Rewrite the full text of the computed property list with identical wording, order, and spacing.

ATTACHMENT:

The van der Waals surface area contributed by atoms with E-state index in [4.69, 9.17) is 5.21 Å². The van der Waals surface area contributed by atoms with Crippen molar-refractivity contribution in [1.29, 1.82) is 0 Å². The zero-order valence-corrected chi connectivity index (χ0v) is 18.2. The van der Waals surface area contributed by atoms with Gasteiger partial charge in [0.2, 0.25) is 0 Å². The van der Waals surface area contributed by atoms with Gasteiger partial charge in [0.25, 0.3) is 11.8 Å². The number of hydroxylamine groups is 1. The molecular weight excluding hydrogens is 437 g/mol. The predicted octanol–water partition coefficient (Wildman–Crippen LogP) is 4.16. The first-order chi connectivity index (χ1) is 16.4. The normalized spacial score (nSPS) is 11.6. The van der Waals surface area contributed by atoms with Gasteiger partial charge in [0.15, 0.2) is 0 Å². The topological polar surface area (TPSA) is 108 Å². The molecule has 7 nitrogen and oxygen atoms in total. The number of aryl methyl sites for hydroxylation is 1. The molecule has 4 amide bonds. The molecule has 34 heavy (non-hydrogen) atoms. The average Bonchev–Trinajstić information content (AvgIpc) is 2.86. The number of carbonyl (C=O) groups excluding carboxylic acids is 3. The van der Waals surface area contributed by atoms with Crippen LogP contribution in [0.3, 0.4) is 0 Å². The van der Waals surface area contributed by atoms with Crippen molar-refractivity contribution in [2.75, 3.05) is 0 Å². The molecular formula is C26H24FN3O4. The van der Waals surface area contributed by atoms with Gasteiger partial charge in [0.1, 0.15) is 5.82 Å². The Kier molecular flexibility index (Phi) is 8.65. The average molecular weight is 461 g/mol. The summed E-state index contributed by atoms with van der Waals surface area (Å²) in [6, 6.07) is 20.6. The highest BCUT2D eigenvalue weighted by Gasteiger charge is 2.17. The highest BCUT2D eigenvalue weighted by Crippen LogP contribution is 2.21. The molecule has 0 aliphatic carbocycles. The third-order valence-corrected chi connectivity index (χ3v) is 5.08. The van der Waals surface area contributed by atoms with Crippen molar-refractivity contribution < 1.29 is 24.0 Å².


The van der Waals surface area contributed by atoms with E-state index in [4.69, 9.17) is 5.21 Å². The van der Waals surface area contributed by atoms with Crippen molar-refractivity contribution in [1.29, 1.82) is 0 Å². The zero-order valence-corrected chi connectivity index (χ0v) is 18.2. The van der Waals surface area contributed by atoms with Gasteiger partial charge in [0.2, 0.25) is 0 Å². The van der Waals surface area contributed by atoms with Gasteiger partial charge in [0.25, 0.3) is 11.8 Å². The number of hydroxylamine groups is 1. The molecular weight excluding hydrogens is 437 g/mol. The predicted octanol–water partition coefficient (Wildman–Crippen LogP) is 4.16. The first-order chi connectivity index (χ1) is 16.4. The normalized spacial score (nSPS) is 11.6. The van der Waals surface area contributed by atoms with Gasteiger partial charge in [0.15, 0.2) is 0 Å². The topological polar surface area (TPSA) is 108 Å². The molecule has 7 nitrogen and oxygen atoms in total. The number of aryl methyl sites for hydroxylation is 1. The molecule has 4 amide bonds. The molecule has 34 heavy (non-hydrogen) atoms. The average Bonchev–Trinajstić information content (AvgIpc) is 2.86. The number of carbonyl (C=O) groups excluding carboxylic acids is 3. The van der Waals surface area contributed by atoms with Crippen LogP contribution in [0.3, 0.4) is 0 Å². The van der Waals surface area contributed by atoms with Crippen molar-refractivity contribution in [2.75, 3.05) is 0 Å². The molecular formula is C26H24FN3O4. The van der Waals surface area contributed by atoms with Gasteiger partial charge in [0.1, 0.15) is 5.82 Å². The Kier molecular flexibility index (Phi) is 8.65. The average molecular weight is 461 g/mol. The summed E-state index contributed by atoms with van der Waals surface area (Å²) in [6, 6.07) is 20.6. The highest BCUT2D eigenvalue weighted by Gasteiger charge is 2.17. The highest BCUT2D eigenvalue weighted by Crippen LogP contribution is 2.21. The molecule has 0 aliphatic carbocycles. The third-order valence-corrected chi connectivity index (χ3v) is 5.08. The van der Waals surface area contributed by atoms with Crippen molar-refractivity contribution < 1.29 is 24.0 Å².